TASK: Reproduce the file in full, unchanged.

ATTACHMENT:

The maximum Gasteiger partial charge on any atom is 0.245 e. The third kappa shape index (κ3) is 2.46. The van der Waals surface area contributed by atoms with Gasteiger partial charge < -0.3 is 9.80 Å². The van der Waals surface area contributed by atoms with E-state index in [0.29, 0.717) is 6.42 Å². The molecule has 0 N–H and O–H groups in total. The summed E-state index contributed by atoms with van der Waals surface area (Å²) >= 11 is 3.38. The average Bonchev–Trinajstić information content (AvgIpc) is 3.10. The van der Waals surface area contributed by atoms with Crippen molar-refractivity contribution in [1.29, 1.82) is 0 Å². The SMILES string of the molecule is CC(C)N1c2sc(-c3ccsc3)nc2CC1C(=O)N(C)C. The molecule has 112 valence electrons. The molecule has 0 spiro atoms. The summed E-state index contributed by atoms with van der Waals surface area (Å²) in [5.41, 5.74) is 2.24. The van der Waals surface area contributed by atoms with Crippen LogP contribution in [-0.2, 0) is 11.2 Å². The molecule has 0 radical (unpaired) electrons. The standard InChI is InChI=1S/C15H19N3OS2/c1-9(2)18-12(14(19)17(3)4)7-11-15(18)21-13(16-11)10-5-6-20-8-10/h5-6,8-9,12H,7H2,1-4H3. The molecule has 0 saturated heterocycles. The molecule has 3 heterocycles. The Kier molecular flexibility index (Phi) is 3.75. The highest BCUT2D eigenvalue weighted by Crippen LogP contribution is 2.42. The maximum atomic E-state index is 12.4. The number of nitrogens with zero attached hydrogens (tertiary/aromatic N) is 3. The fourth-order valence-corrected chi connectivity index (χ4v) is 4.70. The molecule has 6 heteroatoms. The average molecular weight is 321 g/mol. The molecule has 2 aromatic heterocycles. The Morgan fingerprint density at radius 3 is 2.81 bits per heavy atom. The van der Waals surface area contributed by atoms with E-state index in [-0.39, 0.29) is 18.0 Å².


The maximum Gasteiger partial charge on any atom is 0.245 e. The third kappa shape index (κ3) is 2.46. The van der Waals surface area contributed by atoms with Gasteiger partial charge < -0.3 is 9.80 Å². The van der Waals surface area contributed by atoms with E-state index in [0.29, 0.717) is 6.42 Å². The molecule has 0 N–H and O–H groups in total. The summed E-state index contributed by atoms with van der Waals surface area (Å²) >= 11 is 3.38. The average Bonchev–Trinajstić information content (AvgIpc) is 3.10. The van der Waals surface area contributed by atoms with Crippen molar-refractivity contribution in [1.29, 1.82) is 0 Å². The SMILES string of the molecule is CC(C)N1c2sc(-c3ccsc3)nc2CC1C(=O)N(C)C. The molecule has 112 valence electrons. The molecule has 0 spiro atoms. The summed E-state index contributed by atoms with van der Waals surface area (Å²) in [5.41, 5.74) is 2.24. The van der Waals surface area contributed by atoms with Crippen LogP contribution in [-0.2, 0) is 11.2 Å². The molecule has 0 radical (unpaired) electrons. The standard InChI is InChI=1S/C15H19N3OS2/c1-9(2)18-12(14(19)17(3)4)7-11-15(18)21-13(16-11)10-5-6-20-8-10/h5-6,8-9,12H,7H2,1-4H3. The molecule has 0 saturated heterocycles. The molecule has 3 heterocycles. The Kier molecular flexibility index (Phi) is 3.75. The highest BCUT2D eigenvalue weighted by Crippen LogP contribution is 2.42. The maximum atomic E-state index is 12.4. The number of nitrogens with zero attached hydrogens (tertiary/aromatic N) is 3. The fourth-order valence-corrected chi connectivity index (χ4v) is 4.70. The molecule has 6 heteroatoms. The average molecular weight is 321 g/mol. The molecule has 2 aromatic heterocycles. The Morgan fingerprint density at radius 3 is 2.81 bits per heavy atom. The van der Waals surface area contributed by atoms with E-state index in [-0.39, 0.29) is 18.0 Å².